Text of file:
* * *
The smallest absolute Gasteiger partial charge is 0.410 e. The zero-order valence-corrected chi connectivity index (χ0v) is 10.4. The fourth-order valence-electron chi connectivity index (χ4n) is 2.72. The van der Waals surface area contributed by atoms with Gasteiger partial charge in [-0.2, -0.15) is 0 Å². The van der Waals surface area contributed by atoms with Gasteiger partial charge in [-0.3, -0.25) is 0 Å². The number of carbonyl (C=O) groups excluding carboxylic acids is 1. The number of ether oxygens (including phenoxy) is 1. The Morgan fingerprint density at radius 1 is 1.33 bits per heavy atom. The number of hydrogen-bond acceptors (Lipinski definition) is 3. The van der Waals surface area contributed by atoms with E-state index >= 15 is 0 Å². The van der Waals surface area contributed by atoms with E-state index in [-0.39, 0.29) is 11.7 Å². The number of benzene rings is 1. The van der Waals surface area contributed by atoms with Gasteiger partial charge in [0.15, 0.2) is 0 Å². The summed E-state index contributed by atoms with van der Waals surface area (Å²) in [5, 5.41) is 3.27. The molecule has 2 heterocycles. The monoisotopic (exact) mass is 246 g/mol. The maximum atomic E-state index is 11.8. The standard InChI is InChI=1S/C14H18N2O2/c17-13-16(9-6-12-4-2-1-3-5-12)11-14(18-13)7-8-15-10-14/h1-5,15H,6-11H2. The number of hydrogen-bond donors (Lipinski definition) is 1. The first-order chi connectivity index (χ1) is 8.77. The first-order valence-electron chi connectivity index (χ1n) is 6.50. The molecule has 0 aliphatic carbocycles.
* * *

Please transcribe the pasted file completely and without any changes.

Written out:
The smallest absolute Gasteiger partial charge is 0.410 e. The zero-order valence-corrected chi connectivity index (χ0v) is 10.4. The fourth-order valence-electron chi connectivity index (χ4n) is 2.72. The van der Waals surface area contributed by atoms with Gasteiger partial charge in [-0.2, -0.15) is 0 Å². The van der Waals surface area contributed by atoms with Gasteiger partial charge in [-0.3, -0.25) is 0 Å². The number of carbonyl (C=O) groups excluding carboxylic acids is 1. The number of ether oxygens (including phenoxy) is 1. The Morgan fingerprint density at radius 1 is 1.33 bits per heavy atom. The number of hydrogen-bond acceptors (Lipinski definition) is 3. The van der Waals surface area contributed by atoms with E-state index >= 15 is 0 Å². The van der Waals surface area contributed by atoms with E-state index in [-0.39, 0.29) is 11.7 Å². The number of benzene rings is 1. The van der Waals surface area contributed by atoms with Gasteiger partial charge in [0.15, 0.2) is 0 Å². The summed E-state index contributed by atoms with van der Waals surface area (Å²) in [5, 5.41) is 3.27. The molecule has 2 heterocycles. The monoisotopic (exact) mass is 246 g/mol. The maximum atomic E-state index is 11.8. The standard InChI is InChI=1S/C14H18N2O2/c17-13-16(9-6-12-4-2-1-3-5-12)11-14(18-13)7-8-15-10-14/h1-5,15H,6-11H2. The number of hydrogen-bond donors (Lipinski definition) is 1. The first-order chi connectivity index (χ1) is 8.77. The first-order valence-electron chi connectivity index (χ1n) is 6.50. The molecule has 0 aliphatic carbocycles.